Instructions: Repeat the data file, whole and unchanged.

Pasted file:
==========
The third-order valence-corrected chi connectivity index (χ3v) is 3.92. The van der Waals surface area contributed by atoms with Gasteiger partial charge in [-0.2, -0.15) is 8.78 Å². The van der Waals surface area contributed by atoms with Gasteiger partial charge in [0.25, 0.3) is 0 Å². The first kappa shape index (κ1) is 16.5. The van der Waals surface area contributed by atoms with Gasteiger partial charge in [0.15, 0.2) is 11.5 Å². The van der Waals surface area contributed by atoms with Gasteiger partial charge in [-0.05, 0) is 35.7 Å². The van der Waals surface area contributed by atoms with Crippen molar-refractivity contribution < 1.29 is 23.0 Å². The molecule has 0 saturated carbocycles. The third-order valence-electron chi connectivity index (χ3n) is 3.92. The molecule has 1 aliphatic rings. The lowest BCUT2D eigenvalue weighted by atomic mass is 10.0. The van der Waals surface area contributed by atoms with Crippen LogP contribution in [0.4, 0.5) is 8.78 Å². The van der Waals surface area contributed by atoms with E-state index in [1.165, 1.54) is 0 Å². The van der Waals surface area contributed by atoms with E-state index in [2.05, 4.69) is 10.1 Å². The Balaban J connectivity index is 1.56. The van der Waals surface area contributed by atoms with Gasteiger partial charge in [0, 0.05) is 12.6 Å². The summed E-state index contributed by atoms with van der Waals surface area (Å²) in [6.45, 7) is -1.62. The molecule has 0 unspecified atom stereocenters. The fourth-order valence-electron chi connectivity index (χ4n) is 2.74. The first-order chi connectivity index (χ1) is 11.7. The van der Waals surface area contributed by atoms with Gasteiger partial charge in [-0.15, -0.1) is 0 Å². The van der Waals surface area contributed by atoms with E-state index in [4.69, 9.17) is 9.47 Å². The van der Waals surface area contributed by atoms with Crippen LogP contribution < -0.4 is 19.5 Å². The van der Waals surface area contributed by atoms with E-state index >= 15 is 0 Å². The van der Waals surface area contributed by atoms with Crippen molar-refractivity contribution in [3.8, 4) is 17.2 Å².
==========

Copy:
The third-order valence-corrected chi connectivity index (χ3v) is 3.92. The van der Waals surface area contributed by atoms with Gasteiger partial charge in [-0.2, -0.15) is 8.78 Å². The van der Waals surface area contributed by atoms with Gasteiger partial charge in [0.25, 0.3) is 0 Å². The first kappa shape index (κ1) is 16.5. The van der Waals surface area contributed by atoms with Gasteiger partial charge in [0.15, 0.2) is 11.5 Å². The van der Waals surface area contributed by atoms with Gasteiger partial charge in [-0.05, 0) is 35.7 Å². The van der Waals surface area contributed by atoms with Crippen molar-refractivity contribution < 1.29 is 23.0 Å². The molecule has 0 saturated carbocycles. The third-order valence-electron chi connectivity index (χ3n) is 3.92. The molecule has 1 aliphatic rings. The lowest BCUT2D eigenvalue weighted by atomic mass is 10.0. The van der Waals surface area contributed by atoms with Crippen LogP contribution in [0.4, 0.5) is 8.78 Å². The van der Waals surface area contributed by atoms with E-state index in [1.165, 1.54) is 0 Å². The van der Waals surface area contributed by atoms with E-state index in [2.05, 4.69) is 10.1 Å². The Balaban J connectivity index is 1.56. The van der Waals surface area contributed by atoms with Gasteiger partial charge in [0, 0.05) is 12.6 Å². The summed E-state index contributed by atoms with van der Waals surface area (Å²) in [6.45, 7) is -1.62. The molecule has 0 unspecified atom stereocenters. The fourth-order valence-electron chi connectivity index (χ4n) is 2.74. The first-order chi connectivity index (χ1) is 11.7. The van der Waals surface area contributed by atoms with Gasteiger partial charge in [-0.15, -0.1) is 0 Å². The van der Waals surface area contributed by atoms with E-state index in [4.69, 9.17) is 9.47 Å². The van der Waals surface area contributed by atoms with Crippen LogP contribution < -0.4 is 19.5 Å². The van der Waals surface area contributed by atoms with E-state index >= 15 is 0 Å². The van der Waals surface area contributed by atoms with Crippen molar-refractivity contribution in [3.8, 4) is 17.2 Å².